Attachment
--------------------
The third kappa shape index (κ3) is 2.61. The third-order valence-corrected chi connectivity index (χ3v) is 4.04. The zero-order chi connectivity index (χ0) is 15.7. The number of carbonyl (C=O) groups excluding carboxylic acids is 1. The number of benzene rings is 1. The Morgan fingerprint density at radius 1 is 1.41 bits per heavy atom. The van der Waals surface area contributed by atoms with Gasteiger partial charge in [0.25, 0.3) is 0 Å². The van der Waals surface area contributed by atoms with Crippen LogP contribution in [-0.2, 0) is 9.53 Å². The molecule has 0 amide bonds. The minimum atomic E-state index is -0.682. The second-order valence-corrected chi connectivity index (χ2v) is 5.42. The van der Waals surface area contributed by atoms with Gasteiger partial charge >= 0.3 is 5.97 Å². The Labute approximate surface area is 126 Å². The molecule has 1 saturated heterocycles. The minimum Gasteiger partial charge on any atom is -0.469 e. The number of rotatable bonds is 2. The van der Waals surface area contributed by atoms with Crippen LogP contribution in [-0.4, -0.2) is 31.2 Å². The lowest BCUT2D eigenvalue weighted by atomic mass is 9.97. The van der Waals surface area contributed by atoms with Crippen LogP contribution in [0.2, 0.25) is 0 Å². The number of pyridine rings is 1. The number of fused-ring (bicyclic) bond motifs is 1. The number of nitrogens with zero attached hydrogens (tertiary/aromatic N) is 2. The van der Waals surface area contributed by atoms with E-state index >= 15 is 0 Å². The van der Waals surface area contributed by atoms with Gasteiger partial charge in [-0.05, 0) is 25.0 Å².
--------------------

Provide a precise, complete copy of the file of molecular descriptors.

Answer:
The third kappa shape index (κ3) is 2.61. The third-order valence-corrected chi connectivity index (χ3v) is 4.04. The zero-order chi connectivity index (χ0) is 15.7. The number of carbonyl (C=O) groups excluding carboxylic acids is 1. The number of benzene rings is 1. The Morgan fingerprint density at radius 1 is 1.41 bits per heavy atom. The van der Waals surface area contributed by atoms with Gasteiger partial charge in [0.25, 0.3) is 0 Å². The van der Waals surface area contributed by atoms with Crippen LogP contribution in [-0.2, 0) is 9.53 Å². The molecule has 0 amide bonds. The minimum atomic E-state index is -0.682. The second-order valence-corrected chi connectivity index (χ2v) is 5.42. The van der Waals surface area contributed by atoms with Gasteiger partial charge >= 0.3 is 5.97 Å². The Labute approximate surface area is 126 Å². The molecule has 1 saturated heterocycles. The minimum Gasteiger partial charge on any atom is -0.469 e. The number of rotatable bonds is 2. The van der Waals surface area contributed by atoms with Crippen LogP contribution in [-0.4, -0.2) is 31.2 Å². The lowest BCUT2D eigenvalue weighted by atomic mass is 9.97. The van der Waals surface area contributed by atoms with Crippen LogP contribution in [0.2, 0.25) is 0 Å². The number of pyridine rings is 1. The number of fused-ring (bicyclic) bond motifs is 1. The number of nitrogens with zero attached hydrogens (tertiary/aromatic N) is 2. The van der Waals surface area contributed by atoms with E-state index >= 15 is 0 Å². The van der Waals surface area contributed by atoms with Gasteiger partial charge in [-0.05, 0) is 25.0 Å².